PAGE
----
Other research links long hours on the job to increased depression, anxiety, and insomnia, as well as weight gain and higher divorce rates. This is also true in our communities marriages are not lasting that long resulting in many single mothers struggling to cope with small children and a demanding job.
A Japanese study of 238 clerical workers published in the Journal of Occupational and Environmental Medicine found that employees who put in more than 60 hours a week had 15 times the rate of depression one to three years later, compared to their coworkers on more moderate schedules. A Kansas State University study of more than 12,000 participants also found increased depression among those who worked 50 or more hours weekly.
Benefits of working
I do not want people think that working is bad for their health. My message is that overworking is bad for our health . Studies have also found that those who work less hours like less than 30 hours a week actually have higher blood pressure and cholesterol levels than those who work between 31-60 hours.
It seems that staying at home without doing anything puts us too close to the fridge and the food cabinet. We may end up overeating without exercising as well . However some of these studies may not be 100 % true because some of the people stay at home due to ill health. This may mean that some of these people working less hours are already unwell and not that working less hours is making them ill. However in some it does as they do not eat healthy food, they smoke a lot and abuse alcohol .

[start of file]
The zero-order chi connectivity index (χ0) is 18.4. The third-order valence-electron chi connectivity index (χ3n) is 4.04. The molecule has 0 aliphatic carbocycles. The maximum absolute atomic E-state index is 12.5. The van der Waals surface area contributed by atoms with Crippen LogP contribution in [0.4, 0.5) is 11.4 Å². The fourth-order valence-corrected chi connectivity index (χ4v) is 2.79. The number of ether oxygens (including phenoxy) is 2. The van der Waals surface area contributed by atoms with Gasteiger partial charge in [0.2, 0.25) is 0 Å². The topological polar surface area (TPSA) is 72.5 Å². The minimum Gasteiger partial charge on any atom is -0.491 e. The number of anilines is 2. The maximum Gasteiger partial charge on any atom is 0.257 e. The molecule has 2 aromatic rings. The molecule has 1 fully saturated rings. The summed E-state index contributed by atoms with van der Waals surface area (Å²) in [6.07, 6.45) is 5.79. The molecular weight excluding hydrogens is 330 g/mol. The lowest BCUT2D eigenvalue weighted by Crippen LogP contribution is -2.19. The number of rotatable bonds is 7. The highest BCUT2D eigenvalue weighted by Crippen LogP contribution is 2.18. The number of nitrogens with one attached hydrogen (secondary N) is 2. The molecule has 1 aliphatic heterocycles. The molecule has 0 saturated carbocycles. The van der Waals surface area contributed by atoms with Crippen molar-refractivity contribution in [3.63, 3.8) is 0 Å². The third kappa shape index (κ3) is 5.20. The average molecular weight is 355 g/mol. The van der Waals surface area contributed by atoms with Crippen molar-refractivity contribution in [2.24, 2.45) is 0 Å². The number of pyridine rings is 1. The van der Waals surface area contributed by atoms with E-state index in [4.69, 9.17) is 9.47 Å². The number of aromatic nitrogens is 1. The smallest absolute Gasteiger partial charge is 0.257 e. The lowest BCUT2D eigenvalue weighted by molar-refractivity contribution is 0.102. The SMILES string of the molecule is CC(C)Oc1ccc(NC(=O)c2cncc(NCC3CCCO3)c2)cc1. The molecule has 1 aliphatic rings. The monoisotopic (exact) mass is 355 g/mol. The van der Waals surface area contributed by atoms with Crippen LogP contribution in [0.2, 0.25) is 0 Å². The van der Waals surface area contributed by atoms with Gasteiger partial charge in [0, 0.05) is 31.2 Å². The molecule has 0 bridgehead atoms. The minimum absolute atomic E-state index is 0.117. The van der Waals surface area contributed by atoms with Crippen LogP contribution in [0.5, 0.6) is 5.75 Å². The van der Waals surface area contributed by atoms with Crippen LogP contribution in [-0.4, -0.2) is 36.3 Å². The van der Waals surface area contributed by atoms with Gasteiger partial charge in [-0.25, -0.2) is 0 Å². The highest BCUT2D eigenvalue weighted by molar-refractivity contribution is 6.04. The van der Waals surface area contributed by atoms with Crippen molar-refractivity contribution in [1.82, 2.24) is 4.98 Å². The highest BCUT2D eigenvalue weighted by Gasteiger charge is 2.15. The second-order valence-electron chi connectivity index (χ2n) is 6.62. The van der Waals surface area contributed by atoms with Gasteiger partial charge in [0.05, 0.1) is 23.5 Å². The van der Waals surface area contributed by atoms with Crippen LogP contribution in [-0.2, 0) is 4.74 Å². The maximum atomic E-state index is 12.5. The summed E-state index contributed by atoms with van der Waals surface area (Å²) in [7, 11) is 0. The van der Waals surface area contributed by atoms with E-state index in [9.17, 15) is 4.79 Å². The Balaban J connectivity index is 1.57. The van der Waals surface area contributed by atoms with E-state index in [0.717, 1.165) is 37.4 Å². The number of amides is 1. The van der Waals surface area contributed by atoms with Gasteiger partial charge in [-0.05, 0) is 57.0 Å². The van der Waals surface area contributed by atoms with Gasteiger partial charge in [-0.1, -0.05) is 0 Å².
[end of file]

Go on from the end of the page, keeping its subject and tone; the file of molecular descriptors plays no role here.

Some governments and employers may not support healthy working schedules for employees so it’s up to the employees to make sure that their health is not put at risk. Some people will work right through their vacation. This may lead to higher earnings but less time to spend enjoying it . We need to get the balance between work and life otherwise our family and health will suffer.
If you’re locked into a job that causes you stress and demands that you work excessive hours, at the least you need to make every effort to fit in exercise, eating well, and doing some form of mental activity such as meditation that de-stresses you. Remember you can reduce your working hours without losing your job.
The bottom line, according to these and many other studies, is that working too much generally isn’t good for body or mind. The greater the number of hours worked per year, the greater the likelihood of premature death and poor quality of life as well as increasing the risk of developing heart attack , stroke and diabetes. Could it be one of the reasons why we are having high numbers of sudden death in our communities? I do not have the full answer but I am persuaded that overworking is part of the problem and the sooner we address it the better.
This article was compiled by Dr Brighton Chireka , who is a GP and a blogger based in Kent in the United Kingdom. Feel free to contact him at email@example.com and you can read more of his work on his blog at DR CHIREKA’S BLOG
Disclaimer: This article is for information only and should not be used for the diagnosis or treatment of medical conditions. Dr Chireka has used all reasonable care in compiling the information but makes no warranty as to its accuracy. Consult a doctor or other healthcare professionals for a diagnosis and treatment of medical conditions. Views expressed here are personal and do not in any way , shape or form represent the views of organisations that Dr Chireka work for or is associated with.